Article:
Remote-controlled gadgets are nothing new, but remote-controlled humans and cars just might be. Continue reading to see three interesting R/C gadgets.
That’s right, Japanese researchers have developed a device that stimulates “the vestibular system with a small jolt of electricity delivered just behind the ear from a small external device, sending the normal vestibular signals out of whack.”
But the device doesn’t work as well as a remote-controlled car. A quick jolt to one side of the head makes people feel like they’re falling over, so they correct their balance by moving to one side or the other, creating a swaying type of walk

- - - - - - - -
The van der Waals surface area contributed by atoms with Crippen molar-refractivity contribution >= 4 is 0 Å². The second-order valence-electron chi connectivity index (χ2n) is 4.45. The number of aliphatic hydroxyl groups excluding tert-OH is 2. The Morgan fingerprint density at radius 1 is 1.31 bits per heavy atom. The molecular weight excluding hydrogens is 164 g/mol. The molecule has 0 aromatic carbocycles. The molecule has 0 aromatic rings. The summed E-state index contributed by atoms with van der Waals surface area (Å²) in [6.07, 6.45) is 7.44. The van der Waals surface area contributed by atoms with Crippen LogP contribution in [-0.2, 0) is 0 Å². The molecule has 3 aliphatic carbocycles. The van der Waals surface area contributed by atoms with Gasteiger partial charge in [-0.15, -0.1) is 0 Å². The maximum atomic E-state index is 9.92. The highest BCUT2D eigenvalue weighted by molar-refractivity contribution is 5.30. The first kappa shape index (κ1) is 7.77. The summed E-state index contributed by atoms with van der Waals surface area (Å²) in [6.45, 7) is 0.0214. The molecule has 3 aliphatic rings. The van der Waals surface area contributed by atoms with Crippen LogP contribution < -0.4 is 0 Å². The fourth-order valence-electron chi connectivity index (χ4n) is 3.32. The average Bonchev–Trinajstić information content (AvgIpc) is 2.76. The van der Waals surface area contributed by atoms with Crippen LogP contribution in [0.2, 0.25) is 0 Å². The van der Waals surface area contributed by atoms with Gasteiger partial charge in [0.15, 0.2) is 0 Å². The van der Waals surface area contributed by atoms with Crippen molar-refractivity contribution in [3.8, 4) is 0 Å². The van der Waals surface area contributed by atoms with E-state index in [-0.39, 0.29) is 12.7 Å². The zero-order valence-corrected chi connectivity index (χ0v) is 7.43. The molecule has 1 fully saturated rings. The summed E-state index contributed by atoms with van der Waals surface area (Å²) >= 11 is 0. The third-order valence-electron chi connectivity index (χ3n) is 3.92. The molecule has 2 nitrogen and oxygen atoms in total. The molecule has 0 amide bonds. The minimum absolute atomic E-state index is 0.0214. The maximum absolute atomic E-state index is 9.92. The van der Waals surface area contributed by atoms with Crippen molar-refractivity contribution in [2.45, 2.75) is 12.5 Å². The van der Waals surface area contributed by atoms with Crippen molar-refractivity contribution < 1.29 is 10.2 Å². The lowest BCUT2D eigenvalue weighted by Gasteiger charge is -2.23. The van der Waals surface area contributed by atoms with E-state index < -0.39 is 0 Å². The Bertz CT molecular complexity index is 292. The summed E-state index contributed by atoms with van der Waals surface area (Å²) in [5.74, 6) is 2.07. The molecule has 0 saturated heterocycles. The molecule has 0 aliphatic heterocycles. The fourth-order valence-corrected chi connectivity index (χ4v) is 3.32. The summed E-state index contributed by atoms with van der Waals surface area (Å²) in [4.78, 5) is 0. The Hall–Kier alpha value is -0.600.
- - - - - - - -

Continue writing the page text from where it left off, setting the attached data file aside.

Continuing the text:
Richard Hammond and James May have some fun with full sized remote-controlled cars in this entertaining Top Gear segment.
Japanese researchers at Ryomei Engineering have developed a line of robotic carp — “modeled after a Nishiki koi carp as a form of tribute to Hiroshima Castle ” — that come equipped with CCD cameras and sensors for analyzing water quality.
The 80-cm (31-inch), 12-kg (26-pound) fish has a white body with bright red spots. Though the tail movement is very smooth and lifelike, the remote-controlled koi is capable of moves that a genuine koi is unable to perform, such as swimming in reverse and rotating in place